In This Article
In This Article
DNA testing kits like AncestryDNA and 23andMe can give you actionable insights on your family history and health. To get these results, you need to submit samples of your DNA.
Samples are analyzed in laboratories so you can learn about some of your physical characteristics, personality traits, and health risks. They can even help you find lost relatives.
A DNA sample holds your genetic code. Think of it as a map to your entire genetic makeup.
Your DNA contains genes that make you who you are. So when you send samples to a testing company, you’re basically handing over personal data to someone else.
Dr. Rizza Mira is a medical doctor and a general practitioner who specializes in pediatrics, nutrition, dietetics, and public health.
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DNA test kits let you uncover your genetics from home. Because they are performed outside a professional medical setting, your genetic data may not be as well protected.
Here are the risks of home DNA testing kits:
DNA testing companies can share or sell your information to third parties, such as:
A DNA testing service can store your genetic information on an online database. If a data breach occurs, hackers can gain access to unsecure servers and place your data at risk.
Your DNA reports, such as ancestry information, may get compromised. They can also get a hold of your raw DNA data — a file with your genetic variants.
At-home DNA tests are not as secure or as private as medical DNA testing.
For example, if a DNA service keeps personally identifiable information (PII) on your samples, prepaid return box, or customer information — these can give away your identity.
People may also tamper with your samples or results to influence the outcome. Since companies can store DNA samples, it increases your risk for DNA fraud.
DNA services that are partnered with CLIA-certified laboratories need to retain some of your personal information, even if you request to delete them.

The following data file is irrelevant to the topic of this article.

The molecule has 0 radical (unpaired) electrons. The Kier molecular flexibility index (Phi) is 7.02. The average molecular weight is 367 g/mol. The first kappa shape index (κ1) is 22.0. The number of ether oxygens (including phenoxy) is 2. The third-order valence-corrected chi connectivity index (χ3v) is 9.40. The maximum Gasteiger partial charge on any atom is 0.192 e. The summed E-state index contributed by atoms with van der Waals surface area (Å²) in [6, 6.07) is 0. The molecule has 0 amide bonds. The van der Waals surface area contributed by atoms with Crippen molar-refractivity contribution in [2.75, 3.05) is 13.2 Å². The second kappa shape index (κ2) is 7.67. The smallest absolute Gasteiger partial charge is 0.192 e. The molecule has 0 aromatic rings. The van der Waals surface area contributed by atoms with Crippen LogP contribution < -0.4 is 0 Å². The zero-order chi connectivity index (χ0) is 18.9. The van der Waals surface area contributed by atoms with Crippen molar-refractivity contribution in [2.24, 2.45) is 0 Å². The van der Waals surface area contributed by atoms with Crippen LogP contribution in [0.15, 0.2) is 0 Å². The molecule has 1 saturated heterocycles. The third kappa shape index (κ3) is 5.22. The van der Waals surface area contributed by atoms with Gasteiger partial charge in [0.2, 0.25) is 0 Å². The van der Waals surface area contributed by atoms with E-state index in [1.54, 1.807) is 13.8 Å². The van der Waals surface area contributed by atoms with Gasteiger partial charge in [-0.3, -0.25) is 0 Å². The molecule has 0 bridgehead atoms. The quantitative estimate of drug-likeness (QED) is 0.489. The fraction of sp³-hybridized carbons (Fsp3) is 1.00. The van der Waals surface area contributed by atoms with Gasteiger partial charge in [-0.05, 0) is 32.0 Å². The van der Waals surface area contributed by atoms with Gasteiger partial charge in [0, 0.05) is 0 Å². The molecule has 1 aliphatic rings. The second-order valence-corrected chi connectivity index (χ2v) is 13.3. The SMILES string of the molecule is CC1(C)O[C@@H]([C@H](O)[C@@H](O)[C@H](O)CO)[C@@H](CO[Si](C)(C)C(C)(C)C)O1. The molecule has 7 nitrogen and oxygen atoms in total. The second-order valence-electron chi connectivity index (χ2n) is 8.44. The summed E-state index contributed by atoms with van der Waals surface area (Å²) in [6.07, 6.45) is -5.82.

The Clinical Laboratory Improvement Amendments (CLIA) state they must keep your DNA, sex, and date of birth as part of their quality control guidelines.
Unfortunately, storing information online puts you at risk of falling victim to a data breach.
Every DNA testing company has its own privacy policies. These policies can change over time and negatively affect your DNA security.
Many companies don’t even have privacy policies on genetic information.1 They don’t disclose how they gather, use, and manage customer data.
That said, some services do a better job of protecting your data and keeping it safe.
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We reviewed over 15 DNA tests and looked into their privacy policies. We found that the most private DNA tests are from well-known providers.
Big companies like 23andMe and AncestryDNA have more in-depth privacy policies. They also tend to be more accountable for their customers’ data.
Here are some of the best DNA testing kits and how they protect your data:
The California-based company has several testing kits available. Depending on the kit you ordered, it can test for health or traits, as well as genetic ancestry.
Here’s how 23andMe protects your privacy:
23andMe won’t share your genetic information with the government or law enforcers unless they are served with a valid subpoena, warrant, or court order.
If you want a more comprehensive test, we recommend 23andMe vs. AncestryDNA. Read our 23andMe review to learn more.
It’s one of the largest ancestry testing services, with over 20 million customers. They offer tests that trace your genetic genealogy, ethnicity, and ancestry.
Here’s how AncestryDNA protects your privacy:
If you want an in-depth ancestry test, AncestryDNA is a better choice than 23andMe. You can read our AncestryDNA review for more information.
Not necessarily. It’s true there are some privacy risks involved.
For instance, at-home DNA tests are not fully regulated. Currently, there are no federal laws to prevent DNA testing companies from sharing your genetic data.2